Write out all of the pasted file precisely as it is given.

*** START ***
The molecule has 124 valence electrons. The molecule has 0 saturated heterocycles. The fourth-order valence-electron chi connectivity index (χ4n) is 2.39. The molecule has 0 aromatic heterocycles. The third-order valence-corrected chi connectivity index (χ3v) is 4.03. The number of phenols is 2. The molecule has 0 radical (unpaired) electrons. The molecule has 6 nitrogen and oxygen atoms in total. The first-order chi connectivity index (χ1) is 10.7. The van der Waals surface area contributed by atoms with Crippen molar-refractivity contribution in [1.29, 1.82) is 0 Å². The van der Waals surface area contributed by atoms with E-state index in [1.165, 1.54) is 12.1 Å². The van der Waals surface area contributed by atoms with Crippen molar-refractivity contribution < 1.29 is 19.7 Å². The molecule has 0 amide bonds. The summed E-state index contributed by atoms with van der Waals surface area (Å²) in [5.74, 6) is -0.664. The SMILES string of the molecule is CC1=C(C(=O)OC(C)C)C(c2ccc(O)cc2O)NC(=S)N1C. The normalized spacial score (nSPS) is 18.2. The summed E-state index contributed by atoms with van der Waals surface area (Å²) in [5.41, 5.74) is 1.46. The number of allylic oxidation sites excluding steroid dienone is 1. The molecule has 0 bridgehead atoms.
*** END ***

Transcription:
The molecule has 124 valence electrons. The molecule has 0 saturated heterocycles. The fourth-order valence-electron chi connectivity index (χ4n) is 2.39. The molecule has 0 aromatic heterocycles. The third-order valence-corrected chi connectivity index (χ3v) is 4.03. The number of phenols is 2. The molecule has 0 radical (unpaired) electrons. The molecule has 6 nitrogen and oxygen atoms in total. The first-order chi connectivity index (χ1) is 10.7. The van der Waals surface area contributed by atoms with Crippen molar-refractivity contribution in [1.29, 1.82) is 0 Å². The van der Waals surface area contributed by atoms with E-state index in [1.165, 1.54) is 12.1 Å². The van der Waals surface area contributed by atoms with Crippen molar-refractivity contribution < 1.29 is 19.7 Å². The molecule has 0 amide bonds. The summed E-state index contributed by atoms with van der Waals surface area (Å²) in [5.74, 6) is -0.664. The SMILES string of the molecule is CC1=C(C(=O)OC(C)C)C(c2ccc(O)cc2O)NC(=S)N1C. The normalized spacial score (nSPS) is 18.2. The summed E-state index contributed by atoms with van der Waals surface area (Å²) in [5.41, 5.74) is 1.46. The number of allylic oxidation sites excluding steroid dienone is 1. The molecule has 0 bridgehead atoms.